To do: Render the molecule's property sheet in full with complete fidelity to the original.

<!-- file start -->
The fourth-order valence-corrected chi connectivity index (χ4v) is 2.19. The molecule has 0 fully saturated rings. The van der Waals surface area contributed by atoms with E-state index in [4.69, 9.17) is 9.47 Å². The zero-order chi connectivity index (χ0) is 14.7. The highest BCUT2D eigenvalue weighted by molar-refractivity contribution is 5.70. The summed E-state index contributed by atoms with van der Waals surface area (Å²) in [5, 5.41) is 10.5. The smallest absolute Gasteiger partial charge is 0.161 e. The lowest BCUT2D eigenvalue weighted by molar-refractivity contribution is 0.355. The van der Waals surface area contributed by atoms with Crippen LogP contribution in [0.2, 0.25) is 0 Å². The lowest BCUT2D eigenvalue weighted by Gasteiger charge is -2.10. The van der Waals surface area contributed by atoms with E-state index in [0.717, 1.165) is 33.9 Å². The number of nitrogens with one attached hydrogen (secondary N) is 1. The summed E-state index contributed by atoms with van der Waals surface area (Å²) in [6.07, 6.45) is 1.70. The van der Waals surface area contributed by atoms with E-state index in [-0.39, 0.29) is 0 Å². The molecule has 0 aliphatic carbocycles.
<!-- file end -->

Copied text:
The fourth-order valence-corrected chi connectivity index (χ4v) is 2.19. The molecule has 0 fully saturated rings. The van der Waals surface area contributed by atoms with E-state index in [4.69, 9.17) is 9.47 Å². The zero-order chi connectivity index (χ0) is 14.7. The highest BCUT2D eigenvalue weighted by molar-refractivity contribution is 5.70. The summed E-state index contributed by atoms with van der Waals surface area (Å²) in [5, 5.41) is 10.5. The smallest absolute Gasteiger partial charge is 0.161 e. The lowest BCUT2D eigenvalue weighted by molar-refractivity contribution is 0.355. The van der Waals surface area contributed by atoms with Crippen LogP contribution in [0.2, 0.25) is 0 Å². The lowest BCUT2D eigenvalue weighted by Gasteiger charge is -2.10. The van der Waals surface area contributed by atoms with E-state index in [0.717, 1.165) is 33.9 Å². The number of nitrogens with one attached hydrogen (secondary N) is 1. The summed E-state index contributed by atoms with van der Waals surface area (Å²) in [6.07, 6.45) is 1.70. The van der Waals surface area contributed by atoms with E-state index in [-0.39, 0.29) is 0 Å². The molecule has 0 aliphatic carbocycles.